As China wages its war against 2019-nCoV, many individual battles are playing out – the fight to contain the virus, the race for a cure, efforts to limit economic damage and the struggle against xenophobic attitudes towards Chinese people around the world.
With most office workers in China returning to work today after the extended holidays, we’re now starting to witness another battle playing out – a showdown between the challenges of operating in a constricted environment and the resilience and determination of Chinese business. And I know which I think will prevail.
Hunger for success
Western observers often bemoan how Chinese business culture is typified by aggressive deadlines, constant urgency and great impatience. There are some elements of truth in these generalisations, but many fail to realise that these characteristics are all underpinned by a relentless hunger for success.
It’s essentially this hunger that results in tough customer-service demands from Chinese firms - including fast response times, rapid service delivery and hands-on support. While taxing for the supplier or partner, these requirements generally push all involved to achieve goals faster.
And such a pragmatic, entrepreneurial attitude lies at the core of Chinese competitiveness, enabling Chinese companies to respond rapidly to market requirements and achieve success much more quickly than many of their international counterparts.
The challenges of the virus
Although most office workers have returned today, obstacles inevitably remain in getting back to the pre-outbreak status quo. Many cities are still locked down and there are travel restrictions in and out of certain regions.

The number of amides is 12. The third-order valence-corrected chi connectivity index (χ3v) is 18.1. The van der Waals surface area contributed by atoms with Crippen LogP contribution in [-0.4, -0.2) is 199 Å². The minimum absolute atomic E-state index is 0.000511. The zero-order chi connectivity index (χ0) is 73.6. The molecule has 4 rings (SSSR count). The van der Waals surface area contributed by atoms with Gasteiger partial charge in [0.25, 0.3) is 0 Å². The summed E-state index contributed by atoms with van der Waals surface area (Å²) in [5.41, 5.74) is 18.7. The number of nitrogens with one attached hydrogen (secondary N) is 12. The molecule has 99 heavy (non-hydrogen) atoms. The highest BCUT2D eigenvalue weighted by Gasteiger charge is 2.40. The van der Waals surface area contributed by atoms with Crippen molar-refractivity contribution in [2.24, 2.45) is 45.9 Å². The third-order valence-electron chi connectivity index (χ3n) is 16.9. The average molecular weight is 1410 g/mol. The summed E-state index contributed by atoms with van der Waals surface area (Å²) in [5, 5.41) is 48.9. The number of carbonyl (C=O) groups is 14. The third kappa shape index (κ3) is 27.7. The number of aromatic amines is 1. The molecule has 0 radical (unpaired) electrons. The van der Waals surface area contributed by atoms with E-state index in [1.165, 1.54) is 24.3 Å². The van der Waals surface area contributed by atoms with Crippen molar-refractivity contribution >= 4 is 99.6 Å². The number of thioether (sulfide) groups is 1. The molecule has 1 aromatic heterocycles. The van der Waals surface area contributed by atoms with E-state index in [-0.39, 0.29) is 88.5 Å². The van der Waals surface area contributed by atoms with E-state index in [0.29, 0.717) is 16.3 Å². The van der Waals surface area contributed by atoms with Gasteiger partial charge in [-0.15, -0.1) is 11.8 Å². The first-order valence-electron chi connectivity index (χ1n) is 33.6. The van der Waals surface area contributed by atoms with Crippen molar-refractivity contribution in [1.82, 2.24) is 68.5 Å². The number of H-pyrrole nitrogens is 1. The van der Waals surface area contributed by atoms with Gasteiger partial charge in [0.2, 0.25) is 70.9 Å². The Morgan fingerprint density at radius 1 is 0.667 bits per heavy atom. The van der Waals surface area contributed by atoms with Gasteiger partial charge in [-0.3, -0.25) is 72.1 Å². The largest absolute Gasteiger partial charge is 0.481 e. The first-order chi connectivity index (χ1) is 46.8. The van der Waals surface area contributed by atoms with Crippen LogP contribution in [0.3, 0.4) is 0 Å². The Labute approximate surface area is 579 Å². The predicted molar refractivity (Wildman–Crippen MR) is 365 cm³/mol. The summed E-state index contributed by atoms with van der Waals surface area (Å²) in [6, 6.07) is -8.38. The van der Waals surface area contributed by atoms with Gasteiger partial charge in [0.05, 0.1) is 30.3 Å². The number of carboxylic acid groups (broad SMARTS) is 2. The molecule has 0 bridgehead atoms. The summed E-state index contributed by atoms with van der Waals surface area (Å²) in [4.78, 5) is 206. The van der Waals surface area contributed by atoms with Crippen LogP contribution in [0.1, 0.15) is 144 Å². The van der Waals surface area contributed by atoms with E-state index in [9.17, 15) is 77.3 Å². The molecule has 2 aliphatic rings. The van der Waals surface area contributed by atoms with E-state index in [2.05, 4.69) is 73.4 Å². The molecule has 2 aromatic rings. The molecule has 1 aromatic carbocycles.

Logistics networks have been disrupted, partly due to a lack of staff, and many people are reluctant to conduct any non-essential external meetings or travel until the situation improves.
But Chinese firms are good at rising to challenges. And most have wasted no time in establishing flexible work arrangements to get around many of the restrictions.
Of greatest importance, many managers and employees - including our own Shanghai team - have successfully been taking part in what some are calling ‘the world’s biggest work-from-home experiment.’ They’re organising meetings via video chats, using collaboration software and working with productivity apps to an even greater degree than usual.
Chinese companies, in short, are adopting a ‘business as usual’ attitude. They’re adapting to constraints, overcoming challenges, looking ahead and still doing deals.
And their ingrained pragmatism, combined with the admirable levels of social discipline and resilience demonstrated by the public over the past few weeks, will swiftly create a ‘new normal’ environment.
So, while right now may not be the best time to get on a plane for your next trip to China, there’s no cause for panic and no reason for western firms to put China expansion plans on hold.
In typical fashion, I fully expect China to get back to business normality sooner than the rest of the world expects.